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Consumer bureau to unveil monthly mortgage statement prototype

February 13, 2012|By Jim Puzzanghera
  • Richard Cordray, director of the Consumer Financial Protection Bureau.
Richard Cordray, director of the Consumer Financial Protection Bureau. (Andrew Harrer / Bloomberg )

Reporting from Washington — The Consumer Financial Protection Bureau this week will unveil a prototype for a new monthly mortgage statement for consumers designed to clearly show important information from their servicer.

The statement will include the principal owed on the loan, the current interest rate, the next date on which the interest rate could change, a description of late payment fees and a phone number and email address the homeowner could use to contact the company servicing the mortgage, director Richard Cordray said in an opinion article in Politico on Monday.

The prototype will be posted on the agency's website this week so the agency can get input from the public and industry, he said.

The agency also is working on a new disclosure rule for hybrid adjustable-rate mortgages that would require consumers to be notified months before their first interest rate increase, as well as to be provided with a good-faith estimate of the new monthly payment. Servicers also would have to tell customers about alternatives to try to head off a higher interest rate, such as refinancing.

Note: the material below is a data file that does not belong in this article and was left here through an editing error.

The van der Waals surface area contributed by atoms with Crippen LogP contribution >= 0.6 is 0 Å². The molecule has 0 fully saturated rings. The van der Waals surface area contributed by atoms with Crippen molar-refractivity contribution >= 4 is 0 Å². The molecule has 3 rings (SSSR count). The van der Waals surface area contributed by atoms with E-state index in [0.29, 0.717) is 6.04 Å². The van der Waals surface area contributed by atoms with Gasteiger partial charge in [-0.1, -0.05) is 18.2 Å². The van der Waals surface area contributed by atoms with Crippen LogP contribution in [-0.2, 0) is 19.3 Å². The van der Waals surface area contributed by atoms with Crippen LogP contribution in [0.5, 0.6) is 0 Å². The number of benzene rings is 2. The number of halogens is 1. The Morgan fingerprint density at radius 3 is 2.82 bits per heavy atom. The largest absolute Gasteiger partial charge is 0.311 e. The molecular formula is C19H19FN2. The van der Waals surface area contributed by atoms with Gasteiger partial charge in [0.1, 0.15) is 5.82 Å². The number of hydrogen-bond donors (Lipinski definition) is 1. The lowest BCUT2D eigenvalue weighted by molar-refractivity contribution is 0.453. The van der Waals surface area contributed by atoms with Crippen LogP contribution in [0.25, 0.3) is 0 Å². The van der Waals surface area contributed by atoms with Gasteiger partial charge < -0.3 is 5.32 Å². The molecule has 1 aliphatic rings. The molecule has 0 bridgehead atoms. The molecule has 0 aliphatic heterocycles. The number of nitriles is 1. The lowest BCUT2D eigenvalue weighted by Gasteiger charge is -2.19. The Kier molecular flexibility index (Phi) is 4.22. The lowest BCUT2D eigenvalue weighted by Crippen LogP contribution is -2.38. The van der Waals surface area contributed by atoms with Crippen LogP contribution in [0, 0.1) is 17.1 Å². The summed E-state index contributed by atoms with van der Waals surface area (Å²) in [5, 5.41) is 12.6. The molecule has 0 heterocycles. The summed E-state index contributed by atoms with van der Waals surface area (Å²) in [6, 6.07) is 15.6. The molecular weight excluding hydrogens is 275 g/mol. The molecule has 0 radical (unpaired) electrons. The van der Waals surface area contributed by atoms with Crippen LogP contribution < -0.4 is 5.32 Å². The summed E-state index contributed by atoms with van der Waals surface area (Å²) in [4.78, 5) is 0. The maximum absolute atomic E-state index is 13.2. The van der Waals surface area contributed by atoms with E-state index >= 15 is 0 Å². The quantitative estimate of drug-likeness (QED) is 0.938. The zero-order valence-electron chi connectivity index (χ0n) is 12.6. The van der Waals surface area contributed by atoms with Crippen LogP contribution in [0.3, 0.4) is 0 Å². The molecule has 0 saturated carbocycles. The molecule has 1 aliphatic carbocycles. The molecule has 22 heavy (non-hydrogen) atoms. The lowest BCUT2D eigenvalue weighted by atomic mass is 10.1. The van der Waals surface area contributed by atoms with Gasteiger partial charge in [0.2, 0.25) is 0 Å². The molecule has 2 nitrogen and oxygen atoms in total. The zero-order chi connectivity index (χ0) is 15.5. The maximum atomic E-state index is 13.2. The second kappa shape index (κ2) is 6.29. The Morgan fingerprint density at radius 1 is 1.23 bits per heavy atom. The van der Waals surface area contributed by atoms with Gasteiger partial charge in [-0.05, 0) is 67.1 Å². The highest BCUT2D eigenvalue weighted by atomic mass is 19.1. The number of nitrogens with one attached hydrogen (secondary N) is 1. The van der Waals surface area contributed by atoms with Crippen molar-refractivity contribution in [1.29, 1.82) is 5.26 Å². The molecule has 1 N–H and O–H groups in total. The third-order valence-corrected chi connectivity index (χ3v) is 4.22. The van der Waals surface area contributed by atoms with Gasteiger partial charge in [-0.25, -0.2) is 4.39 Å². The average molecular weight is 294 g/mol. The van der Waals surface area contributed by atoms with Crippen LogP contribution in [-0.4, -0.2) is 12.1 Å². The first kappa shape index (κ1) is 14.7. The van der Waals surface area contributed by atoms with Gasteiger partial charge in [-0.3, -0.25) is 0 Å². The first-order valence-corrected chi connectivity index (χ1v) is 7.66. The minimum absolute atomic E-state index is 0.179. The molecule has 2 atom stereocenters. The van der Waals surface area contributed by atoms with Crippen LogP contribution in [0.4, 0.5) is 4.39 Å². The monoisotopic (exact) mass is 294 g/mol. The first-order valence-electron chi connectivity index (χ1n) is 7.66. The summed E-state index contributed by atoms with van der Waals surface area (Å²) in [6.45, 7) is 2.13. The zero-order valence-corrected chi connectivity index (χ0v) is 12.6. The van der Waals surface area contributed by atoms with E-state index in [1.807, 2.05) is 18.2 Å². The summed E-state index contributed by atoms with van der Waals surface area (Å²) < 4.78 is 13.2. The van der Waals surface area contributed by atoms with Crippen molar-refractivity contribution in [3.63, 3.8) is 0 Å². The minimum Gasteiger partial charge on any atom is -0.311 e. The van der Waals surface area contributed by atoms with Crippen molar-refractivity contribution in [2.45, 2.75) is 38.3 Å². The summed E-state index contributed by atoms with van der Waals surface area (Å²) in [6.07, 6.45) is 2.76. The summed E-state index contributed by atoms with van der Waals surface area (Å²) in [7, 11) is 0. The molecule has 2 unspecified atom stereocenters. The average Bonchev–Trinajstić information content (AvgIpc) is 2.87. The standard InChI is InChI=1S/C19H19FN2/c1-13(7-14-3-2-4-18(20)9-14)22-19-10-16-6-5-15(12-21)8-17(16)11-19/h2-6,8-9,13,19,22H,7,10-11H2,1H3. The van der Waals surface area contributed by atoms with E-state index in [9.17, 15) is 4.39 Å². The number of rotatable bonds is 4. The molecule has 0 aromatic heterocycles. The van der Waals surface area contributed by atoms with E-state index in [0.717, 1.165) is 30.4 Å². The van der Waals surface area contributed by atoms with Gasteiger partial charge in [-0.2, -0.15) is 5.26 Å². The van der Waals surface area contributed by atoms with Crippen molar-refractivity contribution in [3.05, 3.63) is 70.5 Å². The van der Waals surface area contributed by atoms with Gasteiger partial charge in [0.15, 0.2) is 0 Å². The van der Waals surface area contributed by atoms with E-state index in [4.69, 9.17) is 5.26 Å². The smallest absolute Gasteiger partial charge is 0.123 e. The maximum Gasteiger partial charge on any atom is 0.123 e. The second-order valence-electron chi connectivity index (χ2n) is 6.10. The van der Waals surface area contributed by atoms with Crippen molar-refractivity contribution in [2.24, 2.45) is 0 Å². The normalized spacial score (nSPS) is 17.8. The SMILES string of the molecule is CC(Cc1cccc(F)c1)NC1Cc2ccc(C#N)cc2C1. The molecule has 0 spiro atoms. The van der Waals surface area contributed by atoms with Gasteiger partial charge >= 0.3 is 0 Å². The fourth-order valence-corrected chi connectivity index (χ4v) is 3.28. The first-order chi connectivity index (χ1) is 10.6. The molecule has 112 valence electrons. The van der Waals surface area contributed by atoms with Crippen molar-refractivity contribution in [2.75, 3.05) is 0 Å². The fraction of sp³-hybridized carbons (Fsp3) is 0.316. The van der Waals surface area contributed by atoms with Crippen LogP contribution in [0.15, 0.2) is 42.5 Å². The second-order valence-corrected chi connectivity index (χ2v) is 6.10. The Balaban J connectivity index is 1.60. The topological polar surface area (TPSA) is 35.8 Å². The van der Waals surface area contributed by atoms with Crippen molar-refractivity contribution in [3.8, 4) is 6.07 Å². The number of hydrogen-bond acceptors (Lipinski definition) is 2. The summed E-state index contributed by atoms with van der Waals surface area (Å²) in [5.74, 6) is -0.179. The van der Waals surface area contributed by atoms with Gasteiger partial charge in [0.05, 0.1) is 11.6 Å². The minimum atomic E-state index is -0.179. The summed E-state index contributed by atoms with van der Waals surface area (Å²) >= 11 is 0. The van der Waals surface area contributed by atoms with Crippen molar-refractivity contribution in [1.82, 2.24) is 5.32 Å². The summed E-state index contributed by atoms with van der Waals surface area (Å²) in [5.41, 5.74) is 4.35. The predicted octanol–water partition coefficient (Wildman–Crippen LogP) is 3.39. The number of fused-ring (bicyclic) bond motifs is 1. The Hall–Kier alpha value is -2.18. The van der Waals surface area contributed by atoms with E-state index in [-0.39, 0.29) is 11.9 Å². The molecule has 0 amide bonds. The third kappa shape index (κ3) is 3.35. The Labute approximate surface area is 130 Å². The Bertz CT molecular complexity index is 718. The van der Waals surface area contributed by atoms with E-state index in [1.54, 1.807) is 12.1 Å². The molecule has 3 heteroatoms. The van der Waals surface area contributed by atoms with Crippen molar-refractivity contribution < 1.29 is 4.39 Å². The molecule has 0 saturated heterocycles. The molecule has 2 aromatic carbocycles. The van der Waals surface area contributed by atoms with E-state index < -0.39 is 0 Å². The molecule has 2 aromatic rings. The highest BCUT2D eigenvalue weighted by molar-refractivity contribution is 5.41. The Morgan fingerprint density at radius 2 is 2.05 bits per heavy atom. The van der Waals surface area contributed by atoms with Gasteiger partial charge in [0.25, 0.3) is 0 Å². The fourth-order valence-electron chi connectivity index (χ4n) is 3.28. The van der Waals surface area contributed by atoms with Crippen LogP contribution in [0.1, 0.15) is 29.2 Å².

"The CFPB cannot address all of the problems in the servicing industry in one fell swoop," Cordray said in touting the agency's effort to help fix the mortgage industry. "But we are already making important adjustments that will protect consumers more effectively."

The agency is required under the 2010 financial reform law to put new mortgage servicing rules in place to help consumers, Cordray said. Since the new agency was created by that law, it has focused on improving the disclosures that financial firms provide to consumers.

In May, the agency released two prototypes for shorter, easier-to-understand disclosure forms that lenders would have to give home buyers before they close on a mortgage. The agency has been receiving comments on the prototypes and tested them last month in Philadelphia.

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